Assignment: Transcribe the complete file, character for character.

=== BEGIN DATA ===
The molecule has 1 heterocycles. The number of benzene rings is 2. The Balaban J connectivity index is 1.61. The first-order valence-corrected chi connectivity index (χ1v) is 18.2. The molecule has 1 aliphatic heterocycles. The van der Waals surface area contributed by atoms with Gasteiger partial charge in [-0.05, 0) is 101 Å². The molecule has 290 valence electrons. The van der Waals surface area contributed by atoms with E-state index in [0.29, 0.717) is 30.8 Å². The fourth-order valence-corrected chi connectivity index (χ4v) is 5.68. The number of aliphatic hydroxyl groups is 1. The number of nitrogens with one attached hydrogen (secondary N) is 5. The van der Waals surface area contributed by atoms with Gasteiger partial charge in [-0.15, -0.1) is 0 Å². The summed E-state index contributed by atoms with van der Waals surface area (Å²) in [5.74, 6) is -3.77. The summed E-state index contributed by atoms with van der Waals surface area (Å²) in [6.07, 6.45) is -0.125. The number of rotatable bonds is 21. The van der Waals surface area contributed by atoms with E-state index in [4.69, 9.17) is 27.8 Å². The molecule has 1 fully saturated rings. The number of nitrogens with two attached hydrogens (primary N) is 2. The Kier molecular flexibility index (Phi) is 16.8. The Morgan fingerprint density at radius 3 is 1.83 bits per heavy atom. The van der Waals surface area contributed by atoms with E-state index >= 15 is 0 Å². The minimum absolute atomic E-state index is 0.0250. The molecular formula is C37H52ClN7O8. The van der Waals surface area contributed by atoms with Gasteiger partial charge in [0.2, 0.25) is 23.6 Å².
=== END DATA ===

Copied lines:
The molecule has 1 heterocycles. The number of benzene rings is 2. The Balaban J connectivity index is 1.61. The first-order valence-corrected chi connectivity index (χ1v) is 18.2. The molecule has 1 aliphatic heterocycles. The van der Waals surface area contributed by atoms with Gasteiger partial charge in [-0.05, 0) is 101 Å². The molecule has 290 valence electrons. The van der Waals surface area contributed by atoms with E-state index in [0.29, 0.717) is 30.8 Å². The fourth-order valence-corrected chi connectivity index (χ4v) is 5.68. The number of aliphatic hydroxyl groups is 1. The number of nitrogens with one attached hydrogen (secondary N) is 5. The van der Waals surface area contributed by atoms with Gasteiger partial charge in [-0.15, -0.1) is 0 Å². The summed E-state index contributed by atoms with van der Waals surface area (Å²) in [5.74, 6) is -3.77. The summed E-state index contributed by atoms with van der Waals surface area (Å²) in [6.07, 6.45) is -0.125. The number of rotatable bonds is 21. The van der Waals surface area contributed by atoms with E-state index in [4.69, 9.17) is 27.8 Å². The molecule has 1 fully saturated rings. The number of nitrogens with two attached hydrogens (primary N) is 2. The Kier molecular flexibility index (Phi) is 16.8. The Morgan fingerprint density at radius 3 is 1.83 bits per heavy atom. The van der Waals surface area contributed by atoms with E-state index >= 15 is 0 Å². The minimum absolute atomic E-state index is 0.0250. The molecular formula is C37H52ClN7O8. The van der Waals surface area contributed by atoms with Gasteiger partial charge in [0.2, 0.25) is 23.6 Å².